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Jennifer H. Jacobs, MD
Red's Not My Color
Dominion Eye Care

Red's Not My Color

“Red's not my color, for eyes that is” one allergy sufferer exclaimed as she sat in my office. Thanks to the effective allergy treatments now available to us as ophthalmologists, she did not have to bear that color, nor the uncomfortable feeling of itchy eyes much longer.
More than 50 million people in the United States suffer from allergies, and many of those individuals have ocular allergies which we call allergic conjunctivitis. Allergic conjunctivitis describes the eye's reaction to coming in contact with an allergy-causing substance like pollen, pet hair, mold or dust that usually results in symptoms of redness, tearing and itching.
During the springtime, when pollen counts are high, many allergy patients are especially affected by airborne allergens. When an allergen comes in contact with the eyes, special cells called mast cells release a chemical called histamine which causes inflammation and blood vessel swelling of the conjunctiva (the clear membrane that covers the “white” of the eye). This in turn leads to many of the following symptoms
Tearing or watery eyes
Itchy eyes
Burning sensation
Puffy eyelids or eyes feeling glued shut on awakening
Stringy eye discharge
If you have allergies, the most effective treatment is to avoid the allergen. This is easier said than done especially for airborne allergens. Treatments available to the ophthalmologist to treat allergic conjunctivitis include the following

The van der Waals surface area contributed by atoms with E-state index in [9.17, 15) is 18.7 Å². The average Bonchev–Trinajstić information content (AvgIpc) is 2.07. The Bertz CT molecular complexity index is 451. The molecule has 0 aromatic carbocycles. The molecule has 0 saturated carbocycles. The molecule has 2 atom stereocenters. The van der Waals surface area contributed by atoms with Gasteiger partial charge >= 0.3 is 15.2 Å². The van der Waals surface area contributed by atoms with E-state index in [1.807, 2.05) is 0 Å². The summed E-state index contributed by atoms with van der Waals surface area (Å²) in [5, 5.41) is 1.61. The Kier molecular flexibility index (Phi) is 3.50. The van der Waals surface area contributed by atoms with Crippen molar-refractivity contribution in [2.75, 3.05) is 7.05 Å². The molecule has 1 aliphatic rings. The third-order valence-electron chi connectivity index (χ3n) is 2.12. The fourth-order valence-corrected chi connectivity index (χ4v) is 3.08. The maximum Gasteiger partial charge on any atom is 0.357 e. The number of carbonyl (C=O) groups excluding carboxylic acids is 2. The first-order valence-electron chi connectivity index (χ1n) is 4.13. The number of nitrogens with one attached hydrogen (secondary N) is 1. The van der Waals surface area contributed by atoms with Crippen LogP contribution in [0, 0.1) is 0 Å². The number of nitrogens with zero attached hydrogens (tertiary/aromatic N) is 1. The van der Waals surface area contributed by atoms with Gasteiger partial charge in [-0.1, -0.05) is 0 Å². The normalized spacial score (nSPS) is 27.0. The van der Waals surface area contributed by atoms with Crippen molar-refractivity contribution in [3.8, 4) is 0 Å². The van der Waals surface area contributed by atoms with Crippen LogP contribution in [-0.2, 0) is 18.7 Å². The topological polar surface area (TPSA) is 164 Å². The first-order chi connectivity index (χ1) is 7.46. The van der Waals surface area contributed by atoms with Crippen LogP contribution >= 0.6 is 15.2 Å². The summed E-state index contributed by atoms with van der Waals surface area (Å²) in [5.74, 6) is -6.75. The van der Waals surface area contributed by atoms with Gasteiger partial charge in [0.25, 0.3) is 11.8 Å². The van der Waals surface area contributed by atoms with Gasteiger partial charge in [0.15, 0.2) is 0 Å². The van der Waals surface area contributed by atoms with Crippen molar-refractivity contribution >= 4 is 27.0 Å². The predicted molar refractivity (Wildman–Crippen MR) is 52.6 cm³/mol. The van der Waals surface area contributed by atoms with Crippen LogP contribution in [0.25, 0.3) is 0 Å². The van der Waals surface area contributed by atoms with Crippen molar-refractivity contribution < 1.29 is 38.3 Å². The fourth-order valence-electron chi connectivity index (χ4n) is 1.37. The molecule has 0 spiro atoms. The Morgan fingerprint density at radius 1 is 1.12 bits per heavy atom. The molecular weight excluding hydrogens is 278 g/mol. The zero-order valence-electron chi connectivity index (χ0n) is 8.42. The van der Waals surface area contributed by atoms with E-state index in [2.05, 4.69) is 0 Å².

Artificial tears are effective in helping to wash the allergen from the surface of the eye.
Topical decongestants clear up the redness temporarily by constricting the tiny blood vessels in the conjunctiva. Using these drops for more than a few days can worsen symptoms, therefore they are not recommended for long term use.
Topical antihistamines and topical mast cell stabilizers are drops which can be prescribed separately, but newer combination drops seem to be quite effective in most cases. These treat not just the symptoms, but also the cause, by preventing the release and the effects of histamine. They are therefore good for immediate and long-lasting relief. Although these are over-the-counter topical antihistamines, the stronger antihistamines, mast cell stabilizers, and combination drops are available only with a prescription.
Topical steroid drops are sometimes needed for severe reactions or those not responding to the above measures. Patients prescribed these drops need close follow-up by their doctor.
Although the above treatments are usually very affective, there are certain things you can do to help reduce your allergy symptoms. It is important to avoid rubbing your eyes because this can worsen symptoms. If your eyes itch, use a cool compress instead. Also when using artificial tears, it is a good idea and soothing to your irritated eyes to use tears that have been cooled in the refrigerator. If your eyes itch, use a cool compress instead. Also you can begin using artificial tears when your symptoms begin. It is a good idea, and refreshing to your eyes to use tears that have been cooled in the refrigerator. If you are a contact lens wearer, wear glasses until your symptoms are controlled. Finally, if you are experiencing allergic conjunctivitis symptoms, and red is not your color, see your ophthalmologist today so you can enjoy this spring with healthy, clear, and comfortable eyes.
MD (301) 805-6805 | VA (703) 288-3130